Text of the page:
UNIVERSITY NEWS LAST UPDATED : 29 JULY 2019
Professor Dame Elizabeth Anionwu paid tribute to Birmingham’s healthcare services as she received a top university honour recognising her major contribution to the profession.
Collecting an Honorary Doctorate from Birmingham City University the acclaimed former nurse and health visitor, who dedicated years to improving care for those with sickle cell, told attendees how Birmingham’s health professionals had made a major difference to the life of one her cousins with the condition.
Speaking to a room of graduands from the University’s Faculty of Health, Education and Life Sciences, she said her Birmingham cousin had been diagnosed with the condition, and had seen healthcare workers contribute to improving his quality of life.
She said: “I’d like to take this opportunity to thank all of the healthcare professionals in Birmingham who provided my cousin with a much better quality of life, that I’m afraid sometimes individuals with the condition did not have during that era. So it’s a huge thank you to you.”
Professor Anionwu has had a celebrated career and after overcoming a challenging start in life she went on to become a nurse, health visitor and tutor after being inspired by a nun who cared for her eczema.
She set up the UK’s first ever sickle cell and thalassaemia nurse counselling service, and is celebrated for her pioneering work to further treatment and support for those living with the condition. In 2017 she was named Dame Commander of the British Empire in recognition of her work.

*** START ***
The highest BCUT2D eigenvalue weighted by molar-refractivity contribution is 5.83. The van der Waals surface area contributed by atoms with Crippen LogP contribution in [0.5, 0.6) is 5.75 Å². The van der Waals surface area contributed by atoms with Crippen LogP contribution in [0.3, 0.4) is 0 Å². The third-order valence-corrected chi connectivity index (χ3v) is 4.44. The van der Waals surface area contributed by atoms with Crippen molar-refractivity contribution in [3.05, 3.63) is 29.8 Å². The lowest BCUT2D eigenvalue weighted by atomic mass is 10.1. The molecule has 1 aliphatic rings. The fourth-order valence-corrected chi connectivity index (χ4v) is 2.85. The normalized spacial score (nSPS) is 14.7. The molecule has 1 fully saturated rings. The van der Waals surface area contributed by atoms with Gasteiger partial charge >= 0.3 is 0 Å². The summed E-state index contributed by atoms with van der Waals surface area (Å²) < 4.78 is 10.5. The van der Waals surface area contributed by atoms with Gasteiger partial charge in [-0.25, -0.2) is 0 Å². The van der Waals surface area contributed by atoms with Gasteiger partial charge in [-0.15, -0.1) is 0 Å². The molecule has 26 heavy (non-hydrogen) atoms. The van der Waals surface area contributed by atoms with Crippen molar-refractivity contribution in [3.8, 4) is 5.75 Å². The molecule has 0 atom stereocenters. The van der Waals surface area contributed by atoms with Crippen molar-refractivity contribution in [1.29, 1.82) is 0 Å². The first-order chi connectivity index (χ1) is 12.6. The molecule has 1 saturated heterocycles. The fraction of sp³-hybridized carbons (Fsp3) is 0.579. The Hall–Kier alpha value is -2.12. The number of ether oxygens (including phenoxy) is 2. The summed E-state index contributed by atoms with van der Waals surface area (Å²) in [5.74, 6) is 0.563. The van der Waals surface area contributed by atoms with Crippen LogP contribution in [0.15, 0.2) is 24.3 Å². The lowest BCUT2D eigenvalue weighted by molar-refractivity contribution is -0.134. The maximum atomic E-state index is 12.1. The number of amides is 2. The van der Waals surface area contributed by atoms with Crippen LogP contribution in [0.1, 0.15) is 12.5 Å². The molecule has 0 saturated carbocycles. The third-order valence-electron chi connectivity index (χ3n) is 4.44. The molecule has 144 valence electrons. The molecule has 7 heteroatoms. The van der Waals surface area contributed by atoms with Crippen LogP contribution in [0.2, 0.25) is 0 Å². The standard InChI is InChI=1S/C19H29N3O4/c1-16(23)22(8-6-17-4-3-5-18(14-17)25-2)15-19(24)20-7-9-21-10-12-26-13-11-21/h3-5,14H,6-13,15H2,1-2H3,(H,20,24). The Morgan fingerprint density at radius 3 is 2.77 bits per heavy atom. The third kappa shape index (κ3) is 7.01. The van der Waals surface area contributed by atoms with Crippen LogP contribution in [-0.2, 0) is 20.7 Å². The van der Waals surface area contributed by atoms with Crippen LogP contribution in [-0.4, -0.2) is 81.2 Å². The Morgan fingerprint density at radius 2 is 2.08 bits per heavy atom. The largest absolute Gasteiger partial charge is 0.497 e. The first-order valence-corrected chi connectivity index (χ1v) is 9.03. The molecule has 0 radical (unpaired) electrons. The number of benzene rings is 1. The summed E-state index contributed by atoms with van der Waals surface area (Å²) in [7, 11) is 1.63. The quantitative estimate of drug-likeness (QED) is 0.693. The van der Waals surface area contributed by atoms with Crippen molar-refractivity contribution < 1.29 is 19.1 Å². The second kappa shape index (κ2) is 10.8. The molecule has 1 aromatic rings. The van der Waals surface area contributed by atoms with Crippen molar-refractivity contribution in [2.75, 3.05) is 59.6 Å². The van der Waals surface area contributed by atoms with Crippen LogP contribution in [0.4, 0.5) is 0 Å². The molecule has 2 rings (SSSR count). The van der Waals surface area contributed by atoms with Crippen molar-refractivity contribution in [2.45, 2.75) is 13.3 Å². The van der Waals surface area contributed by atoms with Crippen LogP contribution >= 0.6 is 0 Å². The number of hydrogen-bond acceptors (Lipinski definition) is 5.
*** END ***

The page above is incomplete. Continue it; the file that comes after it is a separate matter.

During her address, Professor Anionwu also thanked Birmingham City University’s Chancellor Sir Lenny Henry for being a champion for improving care for those with sickle cell having been a longstanding patron Sickle Cell Society.
She said: “One of the areas that I became involved in was sickle cell and I’d like to take this opportunity as one of the patrons of the Sickle Cell Society to acknowledge the support of your Chancellor Sir Lenny Henry who is also a patron of the Sickle Cell Society.
“This year is the 40th anniversary of the Sickle Cell Society and Sir Lenny Henry provided his support before this condition was as well-known as it is today, before we had lots more celebrities supporting us and before he was ‘Sir’.”
During the ceremony held at Birmingham’s Symphony Hall, Professor Anionwu discussed how she had overcome challenges in her life, including a difficult childhood which saw her physically abused by her step-father and spend much of her formative years being cared for by nuns.
“On the front cover of my memoirs is a photograph of me aged nine months sitting on my mother’s knee in front of the children’s home where I spent nine years.
“So I’d like to share some ideas with you as you start out in your careers as to whatever challenges you have faced, are facing, will face. I think there are some reasons why many of us survive those challenges.
“Be aware of who supports you, of who’s looking out for you. And it may not necessarily be the people that you expect, so we mustn’t stereotype the type of people we think will support us or won’t support us.”
Professor Anionwu’s career also saw her work as a senior lecturer at the Institute of Child Health, University College London, before being appointed Dean of the School of Adult Nursing Studies and a Professor of Nursing at University of West London.
Professor Anionwu closed her speech by offering advice to graduates on making the most of their talents in their future careers. She said: “Always be confident about both your strengths and weaknesses.
“There’s often solutions to our problems, and to the differences that we may have which may pose barriers.”
Professor Aniowu’s memoirs ‘Mixed Blessings from a Cambridge Union’ were published in 2016.